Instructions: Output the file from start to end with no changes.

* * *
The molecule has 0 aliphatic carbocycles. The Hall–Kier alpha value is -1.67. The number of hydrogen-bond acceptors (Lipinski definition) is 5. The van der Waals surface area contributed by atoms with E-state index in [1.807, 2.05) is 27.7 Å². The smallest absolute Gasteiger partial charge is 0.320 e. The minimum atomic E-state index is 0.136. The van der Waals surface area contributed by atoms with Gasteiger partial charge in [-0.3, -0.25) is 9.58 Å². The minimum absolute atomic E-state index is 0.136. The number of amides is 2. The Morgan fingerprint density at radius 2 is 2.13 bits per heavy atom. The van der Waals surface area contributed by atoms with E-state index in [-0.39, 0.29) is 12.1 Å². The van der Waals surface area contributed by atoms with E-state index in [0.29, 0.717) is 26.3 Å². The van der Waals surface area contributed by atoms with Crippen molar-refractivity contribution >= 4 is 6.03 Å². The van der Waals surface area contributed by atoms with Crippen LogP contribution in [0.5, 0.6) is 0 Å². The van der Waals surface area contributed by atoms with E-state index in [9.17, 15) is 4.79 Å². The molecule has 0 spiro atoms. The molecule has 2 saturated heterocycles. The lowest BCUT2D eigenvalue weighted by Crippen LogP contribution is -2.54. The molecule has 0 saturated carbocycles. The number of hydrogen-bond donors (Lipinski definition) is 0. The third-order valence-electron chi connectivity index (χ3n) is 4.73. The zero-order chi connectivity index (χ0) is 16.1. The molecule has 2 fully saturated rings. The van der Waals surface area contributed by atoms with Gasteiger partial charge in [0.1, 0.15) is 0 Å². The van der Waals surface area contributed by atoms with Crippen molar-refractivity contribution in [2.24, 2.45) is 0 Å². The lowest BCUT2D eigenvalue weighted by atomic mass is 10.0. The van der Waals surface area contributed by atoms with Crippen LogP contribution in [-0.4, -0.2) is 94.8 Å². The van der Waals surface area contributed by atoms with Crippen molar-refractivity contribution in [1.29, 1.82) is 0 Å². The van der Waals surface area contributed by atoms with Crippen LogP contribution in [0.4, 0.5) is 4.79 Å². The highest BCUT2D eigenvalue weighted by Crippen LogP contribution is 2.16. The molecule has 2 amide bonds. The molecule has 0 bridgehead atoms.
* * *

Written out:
The molecule has 0 aliphatic carbocycles. The Hall–Kier alpha value is -1.67. The number of hydrogen-bond acceptors (Lipinski definition) is 5. The van der Waals surface area contributed by atoms with E-state index in [1.807, 2.05) is 27.7 Å². The smallest absolute Gasteiger partial charge is 0.320 e. The minimum atomic E-state index is 0.136. The van der Waals surface area contributed by atoms with Gasteiger partial charge in [-0.3, -0.25) is 9.58 Å². The minimum absolute atomic E-state index is 0.136. The number of amides is 2. The Morgan fingerprint density at radius 2 is 2.13 bits per heavy atom. The van der Waals surface area contributed by atoms with E-state index in [-0.39, 0.29) is 12.1 Å². The van der Waals surface area contributed by atoms with E-state index in [0.29, 0.717) is 26.3 Å². The van der Waals surface area contributed by atoms with Crippen molar-refractivity contribution >= 4 is 6.03 Å². The van der Waals surface area contributed by atoms with Crippen LogP contribution in [0.5, 0.6) is 0 Å². The van der Waals surface area contributed by atoms with E-state index in [9.17, 15) is 4.79 Å². The molecule has 0 spiro atoms. The molecule has 2 saturated heterocycles. The lowest BCUT2D eigenvalue weighted by Crippen LogP contribution is -2.54. The molecule has 0 saturated carbocycles. The number of hydrogen-bond donors (Lipinski definition) is 0. The third-order valence-electron chi connectivity index (χ3n) is 4.73. The zero-order chi connectivity index (χ0) is 16.1. The molecule has 2 fully saturated rings. The van der Waals surface area contributed by atoms with Gasteiger partial charge in [0.1, 0.15) is 0 Å². The van der Waals surface area contributed by atoms with Crippen molar-refractivity contribution in [2.24, 2.45) is 0 Å². The lowest BCUT2D eigenvalue weighted by atomic mass is 10.0. The van der Waals surface area contributed by atoms with Crippen LogP contribution in [-0.4, -0.2) is 94.8 Å². The van der Waals surface area contributed by atoms with Crippen molar-refractivity contribution in [1.29, 1.82) is 0 Å². The van der Waals surface area contributed by atoms with Crippen LogP contribution in [0.4, 0.5) is 4.79 Å². The highest BCUT2D eigenvalue weighted by Crippen LogP contribution is 2.16. The molecule has 2 amide bonds. The molecule has 0 bridgehead atoms.